The threat landscape has changed significantly in the last six to 12 months. The rise of social media has meant malware attacks can be created and spread quickly. To make matters worse, freely available hacking tools which can be used to harvest personal information from Facebook, Twitter or LinkedIn accounts, can be easily downloaded online.
A social network’s most valuable assets are users and their information. With this in mind, we can reasonably expect that, at some point, new features which deliberately or accidentally expose users’ data to other parties outside of their network (either other users or advertisers) might be rolled out. Most services have taken legal provisions and stipulated in their Terms of Service that they can freely access and ‘associate’ your content with your picture and name.
Business social network, LinkedIn, recently introduced a new feature that actually makes your profile information, including names and photos, available for third-party ads. What’s worrying is that the feature has been turned on by default across the platform without your warning or consent.
Given that the very principle behind the creation and operation of LinkedIn is ensuring users’ visibility within various professional circles, it could be argued that all of its members have agreed to some degree of exposure, and that they should all be entitled to have easier access to crucial information such as their name and photo being used by the platform for search purposes.
Generally speaking, there are a few little things that could be done in order to avoid these privacy invasions. The big question is whether social networks could do more to help users understand when changes are made and what the implications are.
Tips on safeguarding your LinkedIn presence
Users who would like to opt-out of this feature need to visit their account settings page, choose the Account tab, and click on the Manager Social Advertising link. On the frame that pops up, you have to uncheck the LinkedIn may use my name, photo in social advertising box.
We advise social networking users to carefully control the information they publish on such websites in order to minimise the impact of any data leaks.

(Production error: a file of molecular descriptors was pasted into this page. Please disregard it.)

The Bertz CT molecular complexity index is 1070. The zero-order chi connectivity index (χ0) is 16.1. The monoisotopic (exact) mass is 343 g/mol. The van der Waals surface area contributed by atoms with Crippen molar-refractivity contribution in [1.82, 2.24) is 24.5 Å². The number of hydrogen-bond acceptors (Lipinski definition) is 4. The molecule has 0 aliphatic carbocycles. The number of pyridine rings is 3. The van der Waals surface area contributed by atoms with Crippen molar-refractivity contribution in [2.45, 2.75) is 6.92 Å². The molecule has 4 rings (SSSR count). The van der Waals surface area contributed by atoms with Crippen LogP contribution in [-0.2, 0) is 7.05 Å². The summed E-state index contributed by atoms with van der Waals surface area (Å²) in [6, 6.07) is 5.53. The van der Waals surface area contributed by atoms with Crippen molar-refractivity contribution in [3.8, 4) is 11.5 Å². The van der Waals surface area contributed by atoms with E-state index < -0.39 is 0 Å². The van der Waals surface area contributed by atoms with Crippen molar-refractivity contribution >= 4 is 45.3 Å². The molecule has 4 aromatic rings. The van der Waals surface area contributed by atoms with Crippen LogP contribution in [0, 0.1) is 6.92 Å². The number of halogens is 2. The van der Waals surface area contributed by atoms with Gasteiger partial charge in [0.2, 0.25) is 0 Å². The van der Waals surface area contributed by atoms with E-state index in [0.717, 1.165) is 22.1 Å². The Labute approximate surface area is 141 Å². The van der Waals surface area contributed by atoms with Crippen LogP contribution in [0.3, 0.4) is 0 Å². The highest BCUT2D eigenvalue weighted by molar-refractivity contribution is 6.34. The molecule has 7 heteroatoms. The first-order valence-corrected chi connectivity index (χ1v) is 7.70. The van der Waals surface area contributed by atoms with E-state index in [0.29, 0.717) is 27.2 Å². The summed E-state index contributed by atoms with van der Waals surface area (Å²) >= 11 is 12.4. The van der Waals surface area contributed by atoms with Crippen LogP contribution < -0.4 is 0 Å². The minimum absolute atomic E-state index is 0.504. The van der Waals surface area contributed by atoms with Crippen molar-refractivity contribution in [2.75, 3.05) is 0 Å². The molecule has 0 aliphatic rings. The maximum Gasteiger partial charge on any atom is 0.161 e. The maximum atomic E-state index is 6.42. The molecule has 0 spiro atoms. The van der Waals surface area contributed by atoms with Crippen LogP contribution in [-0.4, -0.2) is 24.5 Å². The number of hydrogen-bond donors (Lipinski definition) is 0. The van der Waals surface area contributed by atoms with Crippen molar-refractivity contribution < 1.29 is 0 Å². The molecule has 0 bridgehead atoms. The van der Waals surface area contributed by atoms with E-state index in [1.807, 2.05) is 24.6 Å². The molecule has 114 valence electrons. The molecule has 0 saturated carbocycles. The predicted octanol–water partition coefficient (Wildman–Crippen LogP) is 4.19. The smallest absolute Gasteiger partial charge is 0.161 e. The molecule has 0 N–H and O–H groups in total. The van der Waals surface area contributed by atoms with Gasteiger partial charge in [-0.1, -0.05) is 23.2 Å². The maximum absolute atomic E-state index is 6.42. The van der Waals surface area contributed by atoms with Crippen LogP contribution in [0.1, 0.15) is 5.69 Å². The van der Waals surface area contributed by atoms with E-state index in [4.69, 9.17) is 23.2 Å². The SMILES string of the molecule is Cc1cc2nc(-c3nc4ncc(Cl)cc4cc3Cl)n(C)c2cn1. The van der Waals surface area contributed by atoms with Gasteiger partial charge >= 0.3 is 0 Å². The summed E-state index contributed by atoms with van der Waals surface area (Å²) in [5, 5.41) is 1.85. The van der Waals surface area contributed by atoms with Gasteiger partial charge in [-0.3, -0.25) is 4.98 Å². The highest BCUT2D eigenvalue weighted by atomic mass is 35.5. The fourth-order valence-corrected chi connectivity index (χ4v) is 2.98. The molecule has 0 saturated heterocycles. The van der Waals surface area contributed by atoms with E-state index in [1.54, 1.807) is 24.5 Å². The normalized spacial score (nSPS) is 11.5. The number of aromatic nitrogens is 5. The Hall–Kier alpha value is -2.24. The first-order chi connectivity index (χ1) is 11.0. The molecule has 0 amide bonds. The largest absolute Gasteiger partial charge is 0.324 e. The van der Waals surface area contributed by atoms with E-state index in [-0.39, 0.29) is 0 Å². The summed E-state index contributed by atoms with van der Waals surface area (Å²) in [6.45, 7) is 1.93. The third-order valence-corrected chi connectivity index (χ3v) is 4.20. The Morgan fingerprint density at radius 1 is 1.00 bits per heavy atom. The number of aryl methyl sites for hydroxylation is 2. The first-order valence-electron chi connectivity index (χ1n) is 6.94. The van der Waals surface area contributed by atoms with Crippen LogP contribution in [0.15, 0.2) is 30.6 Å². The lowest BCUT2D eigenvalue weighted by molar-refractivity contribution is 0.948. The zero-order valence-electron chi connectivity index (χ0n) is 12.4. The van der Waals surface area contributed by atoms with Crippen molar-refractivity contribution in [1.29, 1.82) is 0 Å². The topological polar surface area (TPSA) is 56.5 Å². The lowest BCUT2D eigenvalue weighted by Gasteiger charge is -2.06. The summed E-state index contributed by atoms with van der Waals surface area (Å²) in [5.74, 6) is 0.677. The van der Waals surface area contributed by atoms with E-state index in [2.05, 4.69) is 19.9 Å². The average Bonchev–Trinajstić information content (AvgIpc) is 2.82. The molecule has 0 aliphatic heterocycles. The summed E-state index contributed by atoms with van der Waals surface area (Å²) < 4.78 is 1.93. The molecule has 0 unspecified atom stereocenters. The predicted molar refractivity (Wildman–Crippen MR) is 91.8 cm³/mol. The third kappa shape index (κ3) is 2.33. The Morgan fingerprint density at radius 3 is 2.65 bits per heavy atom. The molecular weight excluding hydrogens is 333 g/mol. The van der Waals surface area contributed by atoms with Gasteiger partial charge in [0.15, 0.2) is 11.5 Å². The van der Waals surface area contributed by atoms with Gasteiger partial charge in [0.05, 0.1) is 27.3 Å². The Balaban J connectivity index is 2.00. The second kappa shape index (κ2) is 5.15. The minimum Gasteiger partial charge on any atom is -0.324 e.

There are a number of free tools available to keep computer users safe, from software that scans a users Facebook profile and prompts them about potential issues with their privacy settings to offerings which protect against Autorun exploits for removal storage devices and prevent malware from spreading via the devices.
Making it harder
If your social media networks have ever been hacked into, there are steps to follow to make it harder for scammers to hack your information in future:
- Change the passwords to all of your social media accounts
- Check if any of your emails have been set to be forwarded to another email account
- Always avoid using the same password for several online accounts
- Never store copies of your passwords or login information in your email inbox
LinkedIn is a great platform for the channel to reach out to its target audience of business decision makers. However, malware writers and hackers are also taking notice of the increased use of social networks as a means for businesses to engage with their customers, and are devising new
ways of exploiting the inherent trust we place in individuals or businesses who we’ve added to our social circle. It is important then, for the channel to recognise the need to safeguard their presence not only on LinkedIn, but also across other social media platforms they are active in.